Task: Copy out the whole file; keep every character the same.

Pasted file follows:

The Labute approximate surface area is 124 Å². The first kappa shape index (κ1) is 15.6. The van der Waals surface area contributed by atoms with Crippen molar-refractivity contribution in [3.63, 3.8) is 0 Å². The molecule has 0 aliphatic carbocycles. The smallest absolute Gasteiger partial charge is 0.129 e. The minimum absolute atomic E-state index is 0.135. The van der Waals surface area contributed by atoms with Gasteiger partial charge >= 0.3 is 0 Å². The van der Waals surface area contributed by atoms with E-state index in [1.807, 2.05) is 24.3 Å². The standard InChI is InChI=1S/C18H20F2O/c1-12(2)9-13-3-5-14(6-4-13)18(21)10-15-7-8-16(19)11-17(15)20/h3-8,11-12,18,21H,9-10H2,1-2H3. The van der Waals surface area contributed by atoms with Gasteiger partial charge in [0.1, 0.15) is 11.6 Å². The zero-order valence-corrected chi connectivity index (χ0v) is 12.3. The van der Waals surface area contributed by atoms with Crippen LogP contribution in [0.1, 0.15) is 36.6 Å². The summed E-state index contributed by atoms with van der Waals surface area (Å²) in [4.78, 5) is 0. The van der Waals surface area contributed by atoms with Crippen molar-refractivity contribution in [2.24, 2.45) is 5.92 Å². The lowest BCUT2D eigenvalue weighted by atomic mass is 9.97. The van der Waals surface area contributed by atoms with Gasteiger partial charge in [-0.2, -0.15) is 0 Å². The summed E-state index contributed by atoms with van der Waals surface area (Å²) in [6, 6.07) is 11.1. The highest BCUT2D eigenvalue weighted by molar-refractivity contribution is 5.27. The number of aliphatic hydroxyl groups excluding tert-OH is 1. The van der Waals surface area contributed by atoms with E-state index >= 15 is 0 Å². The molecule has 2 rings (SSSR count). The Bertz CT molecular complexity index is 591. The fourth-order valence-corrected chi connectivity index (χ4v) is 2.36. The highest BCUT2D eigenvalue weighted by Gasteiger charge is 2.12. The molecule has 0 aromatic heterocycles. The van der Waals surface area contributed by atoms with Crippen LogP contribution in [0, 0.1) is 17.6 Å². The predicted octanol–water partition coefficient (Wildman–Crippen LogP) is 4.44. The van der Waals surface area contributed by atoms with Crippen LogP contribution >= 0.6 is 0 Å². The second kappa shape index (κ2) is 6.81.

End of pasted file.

The Labute approximate surface area is 124 Å². The first kappa shape index (κ1) is 15.6. The van der Waals surface area contributed by atoms with Crippen molar-refractivity contribution in [3.63, 3.8) is 0 Å². The molecule has 0 aliphatic carbocycles. The smallest absolute Gasteiger partial charge is 0.129 e. The minimum absolute atomic E-state index is 0.135. The van der Waals surface area contributed by atoms with Gasteiger partial charge >= 0.3 is 0 Å². The van der Waals surface area contributed by atoms with E-state index in [1.807, 2.05) is 24.3 Å². The standard InChI is InChI=1S/C18H20F2O/c1-12(2)9-13-3-5-14(6-4-13)18(21)10-15-7-8-16(19)11-17(15)20/h3-8,11-12,18,21H,9-10H2,1-2H3. The van der Waals surface area contributed by atoms with Gasteiger partial charge in [0.1, 0.15) is 11.6 Å². The zero-order valence-corrected chi connectivity index (χ0v) is 12.3. The van der Waals surface area contributed by atoms with Crippen LogP contribution in [0.1, 0.15) is 36.6 Å². The summed E-state index contributed by atoms with van der Waals surface area (Å²) in [4.78, 5) is 0. The van der Waals surface area contributed by atoms with Crippen molar-refractivity contribution in [2.24, 2.45) is 5.92 Å². The lowest BCUT2D eigenvalue weighted by atomic mass is 9.97. The van der Waals surface area contributed by atoms with Gasteiger partial charge in [-0.2, -0.15) is 0 Å². The summed E-state index contributed by atoms with van der Waals surface area (Å²) in [6, 6.07) is 11.1. The highest BCUT2D eigenvalue weighted by molar-refractivity contribution is 5.27. The number of aliphatic hydroxyl groups excluding tert-OH is 1. The van der Waals surface area contributed by atoms with E-state index >= 15 is 0 Å². The molecule has 2 rings (SSSR count). The Bertz CT molecular complexity index is 591. The fourth-order valence-corrected chi connectivity index (χ4v) is 2.36. The highest BCUT2D eigenvalue weighted by Gasteiger charge is 2.12. The molecule has 0 aromatic heterocycles. The van der Waals surface area contributed by atoms with Crippen LogP contribution in [0, 0.1) is 17.6 Å². The predicted octanol–water partition coefficient (Wildman–Crippen LogP) is 4.44. The van der Waals surface area contributed by atoms with Crippen LogP contribution >= 0.6 is 0 Å². The second kappa shape index (κ2) is 6.81.